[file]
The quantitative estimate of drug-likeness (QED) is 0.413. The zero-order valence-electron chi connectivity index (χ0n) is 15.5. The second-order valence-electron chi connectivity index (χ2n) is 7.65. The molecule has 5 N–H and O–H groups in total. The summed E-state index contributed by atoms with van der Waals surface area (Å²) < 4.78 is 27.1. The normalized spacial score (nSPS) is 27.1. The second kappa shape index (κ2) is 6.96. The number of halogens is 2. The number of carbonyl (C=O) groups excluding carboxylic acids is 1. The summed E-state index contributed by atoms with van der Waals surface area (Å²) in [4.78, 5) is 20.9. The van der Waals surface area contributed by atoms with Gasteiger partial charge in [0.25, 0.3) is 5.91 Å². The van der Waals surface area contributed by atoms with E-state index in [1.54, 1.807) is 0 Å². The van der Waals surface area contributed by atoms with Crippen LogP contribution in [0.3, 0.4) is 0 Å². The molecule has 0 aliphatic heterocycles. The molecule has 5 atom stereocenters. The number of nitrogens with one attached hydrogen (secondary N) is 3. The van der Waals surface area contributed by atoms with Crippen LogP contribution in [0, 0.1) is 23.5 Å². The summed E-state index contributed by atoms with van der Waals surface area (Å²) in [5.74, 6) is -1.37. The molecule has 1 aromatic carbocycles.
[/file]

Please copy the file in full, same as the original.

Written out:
The quantitative estimate of drug-likeness (QED) is 0.413. The zero-order valence-electron chi connectivity index (χ0n) is 15.5. The second-order valence-electron chi connectivity index (χ2n) is 7.65. The molecule has 5 N–H and O–H groups in total. The summed E-state index contributed by atoms with van der Waals surface area (Å²) < 4.78 is 27.1. The normalized spacial score (nSPS) is 27.1. The second kappa shape index (κ2) is 6.96. The number of halogens is 2. The number of carbonyl (C=O) groups excluding carboxylic acids is 1. The summed E-state index contributed by atoms with van der Waals surface area (Å²) in [4.78, 5) is 20.9. The van der Waals surface area contributed by atoms with Gasteiger partial charge in [0.25, 0.3) is 5.91 Å². The van der Waals surface area contributed by atoms with E-state index in [1.54, 1.807) is 0 Å². The van der Waals surface area contributed by atoms with Crippen LogP contribution in [0.3, 0.4) is 0 Å². The molecule has 0 aliphatic heterocycles. The molecule has 5 atom stereocenters. The number of nitrogens with one attached hydrogen (secondary N) is 3. The van der Waals surface area contributed by atoms with Crippen LogP contribution in [0, 0.1) is 23.5 Å². The summed E-state index contributed by atoms with van der Waals surface area (Å²) in [5.74, 6) is -1.37. The molecule has 1 aromatic carbocycles.